A study of families with rare blood sugar conditions has revealed a new gene thought to be critical in the regulation of insulin, the key hormone in diabetes.
15 January 2018
The research carried out at Queen Mary University of London, University of Exeter and Vanderbilt University, and published in the journal PNAS, could lead to the development of novel treatments for both rare and common forms of diabetes.
In addition to the more common forms of diabetes (type 1 or type 2), in about 1-2 per cent of cases diabetes is due to a genetic disorder, known as maturity onset diabetes of the young (MODY). A defective gene typically affects the function of insulin-producing cells in the pancreas, known as beta cells.
The research team studied the unique case of a family where several individuals suffer from diabetes, while other family members had developed insulin-producing tumours in their pancreas. These tumours, known as insulinomas, typically cause low blood sugar levels, in contrast to diabetes which leads to high blood sugar levels.
Lead author Professor Márta Korbonits from Queen Mary's William Harvey Research Institute said: “We were initially surprised about the association of two apparently contrasting conditions within the same families – diabetes which is associated with high blood sugar and insulinomas associated with low blood sugar. Our research shows that, surprisingly, the same gene defect can impact the insulin-producing beta cells of the pancreas to lead to these two opposing medical conditions.”
The team also observed that males were more prone to developing diabetes, while insulinomas were more commonly found in females, but the reasons behind this difference are as yet unknown.
Professor Korbonits added: “One exciting avenue to explore will be seeing if we can use this finding to uncover new ways to help regenerate beta cells and treat the more common forms of diabetes.”
The researchers identified a genetic disorder in a gene called MAFA, which controls the production of insulin in beta cells. Unexpectedly, this gene defect was present in both the family members with diabetes and those with insulinomas, and was also identified in a second, unrelated family with the same unusual dual picture.
This is the first time a defect in this gene has been linked with a disease. The resultant mutant protein was found to be abnormally stable, having a longer life in the cell, and therefore significantly more abundant in the beta cells than its normal version.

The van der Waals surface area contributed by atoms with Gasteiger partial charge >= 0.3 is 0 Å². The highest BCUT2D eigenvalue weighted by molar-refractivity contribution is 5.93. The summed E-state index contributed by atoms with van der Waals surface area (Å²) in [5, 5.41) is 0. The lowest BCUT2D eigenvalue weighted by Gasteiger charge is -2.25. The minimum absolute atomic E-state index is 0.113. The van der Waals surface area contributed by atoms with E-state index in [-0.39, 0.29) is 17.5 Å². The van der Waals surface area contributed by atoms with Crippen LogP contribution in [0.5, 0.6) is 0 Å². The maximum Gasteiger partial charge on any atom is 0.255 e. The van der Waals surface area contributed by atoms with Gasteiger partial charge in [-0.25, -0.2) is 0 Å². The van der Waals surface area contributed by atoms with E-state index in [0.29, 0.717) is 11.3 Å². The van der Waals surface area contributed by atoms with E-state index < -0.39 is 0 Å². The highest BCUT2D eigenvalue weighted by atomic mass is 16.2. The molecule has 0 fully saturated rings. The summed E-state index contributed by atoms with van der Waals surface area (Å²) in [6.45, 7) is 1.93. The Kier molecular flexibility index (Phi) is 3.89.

First author Dr Donato Iacovazzo from Queen Mary’s William Harvey Research Institute added: “We believe this gene defect is critical in the development of the disease and we are now performing further studies to determine how this defect can, on the one hand, impair the production of insulin to cause diabetes, and on the other, cause insulinomas.”
The study was funded by Diabetes UK, while co-authors also got support from the UK National Institute of Health Research (NIHR), and the US National Institutes of Health, Wellcome Trust and Royal Society.
Faye Riley is Research Communications Officer at Diabetes UK. She said: “At Diabetes UK, we’re committed to understanding more about the causes of all types of diabetes. This research gives us important insights into the impact a change in this particular gene has on insulin-producing beta cells and how this relates to the development of a rare genetic form of diabetes. It’s also a great example of how studying rarer conditions could help us learn more about more common types of diabetes.”
Professor Sian Ellard, of the University of Exeter Medical School, who oversaw the study, said: “While the disease we have characterised is very rare, studying rare conditions helps us understand more about the physiology and the mechanisms underlying more common diseases. We hope that in the longer term this research will lead to us exploring new ways to trigger the regeneration of beta cells to treat more common forms of diabetes.”
For media information, contact:Joel Winston